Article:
I went to see my old man.

Back in 2005 I defied sorrow that only death could pull off by glaring at it in my mind dry-eyed throughout the burial ceremony. How dare you snatch my father, you massive coronary! 

Fast forward to 2014. Holy Garden Matutum Memorial Park was breezy when we walked in. The kiddo insisted that his Tigger relaxed beside my anthuriums. It gets easier each year. Time does heal.  


Less than thirty-six hours later I flew back to life in the fast lane. And didn't I just love the legroom around my 1A seat!


It will be a year or two before I can have these delicacies again. I want to hold on to this memory one more time before facing cafe meals eaten hurriedly beside computers:  At church potluck Pastor Mandreza got busy pairing off widows and widowers. For the first time ever I didn't mind the banter over the possibility that my mother could marry again. Better yet, I didn't know what made me full: these coconut sport dessert and fern salad or the laughter galore.


12 November 2013

Resilience

In the context of the devastation brought by Haiyan, different sources call the Filipinos resilient. The Daily Mail, UK quotes US President Obama:
"I know the incredible resiliency of the Filipino people, and I am confident that the spirit of Bayanihan will see you through this tragedy."
Bayanihan, a word I never heard, used nor thought of in quite awhile, more or less two decades. It's nice to be reminded of a reference to 'communal unity and cooperation.' Honestly I don't remember being ever seriously sure what resilience really means until I gaped in horror at the TV this weekend. Let me reflect a bit:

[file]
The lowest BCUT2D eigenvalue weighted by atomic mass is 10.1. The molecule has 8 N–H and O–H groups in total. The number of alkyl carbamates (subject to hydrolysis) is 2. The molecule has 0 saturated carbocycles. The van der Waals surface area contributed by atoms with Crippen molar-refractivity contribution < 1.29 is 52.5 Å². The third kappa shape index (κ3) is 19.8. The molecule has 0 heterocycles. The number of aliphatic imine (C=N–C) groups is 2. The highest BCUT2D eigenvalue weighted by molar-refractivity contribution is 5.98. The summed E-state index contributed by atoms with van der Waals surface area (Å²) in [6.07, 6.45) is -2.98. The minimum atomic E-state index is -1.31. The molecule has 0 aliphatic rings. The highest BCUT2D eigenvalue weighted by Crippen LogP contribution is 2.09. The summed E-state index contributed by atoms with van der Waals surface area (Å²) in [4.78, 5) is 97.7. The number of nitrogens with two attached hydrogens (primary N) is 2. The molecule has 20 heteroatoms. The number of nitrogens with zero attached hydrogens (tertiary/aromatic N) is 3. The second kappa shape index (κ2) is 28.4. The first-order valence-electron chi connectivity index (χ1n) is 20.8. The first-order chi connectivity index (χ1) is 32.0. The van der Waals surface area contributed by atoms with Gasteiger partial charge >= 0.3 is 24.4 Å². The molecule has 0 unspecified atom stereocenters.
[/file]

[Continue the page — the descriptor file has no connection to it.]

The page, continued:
"Resilience, the capacity to recover quickly from difficulties"

I have great memories of adventure in Tacloban, an island city hit the worst by Haiyan. Happy to be out of boarding school for the summer, Tacloban was the perfect place for an 18 year-old to explore. But now aside from not having any photos of my own, I don't think anyone needs more scenes resembling the end of the world. Instead I'm posting something reflective of the hope that my poor country is put to right again soon.

Samal is one of those areas under Signal 1 after tropical depression Zoraida moves closer to Mindanao.  Oh no... not Mindanao! Haven't we enough bombings and kidnappings there already? :(


Trucks and buses roll into ferries that transport them to Samal Island -


People usually pass here after alighting from the ferries -


A dirt road drive to the resorts


Late afternoon in the island -

04 November 2013

Qrookshanqs joins a quorum of witches

Prologue: Thailand's Supreme Patriarch is dead.  The whole kingdom is in mourning mode. And that also means Khaosan Road, a usual party venue, is shut down. Parties go on though but behind closed doors and kept as private and quiet as possible. And that's how -

Qrookshanqs ignores Ermione and wanders into Medusa's cave...
 xxx
xxx

She comes as Grumpy Cat,

tries not to forget who she is.

Qrookshanqs is convinced that those are Nagini's ancestors on Medusa's head, and thinks what a waste of cauldron time taking photos is

A smiling one joins them and the quorum is complete. Soon they chant eye of newt, toe of frog... lizard's leg and howlet's wing. Qrookshanks, ever the grief sucker, grumbles how do witches "boil and bake" fillet of a fenney snake or wool of bat at the same time? Anyone?

No one huh? Alright, grumpy mood intensifying nicely...

Until the party is peaking and she starts smiling, ruining her stance. Now she's gone queer.

Qrookshanqs learns that it's difficult not to grin when surrounded with crazy, goofing friends

and reckons she may well abandon her grumpy look
 
xxx
xxx

Epilogue: Qrookshanqs transfigured into the Cheshire Cat before midnight. Thailand continues to wear black until further notice.

01 November 2013

Ladybugs and choirs

It's another day to count faves and highlights. Here are mine this week -

A ladybug visited me. What a cute surprise! It's the first time I saw one that was not on a leaf or flower but on my very pillow so I cherished the moment. It hopped on some books (I read in bed) before flying out the porch. As a kid I loved watching ladybugs in our little garden. They're some of my favorite creatures.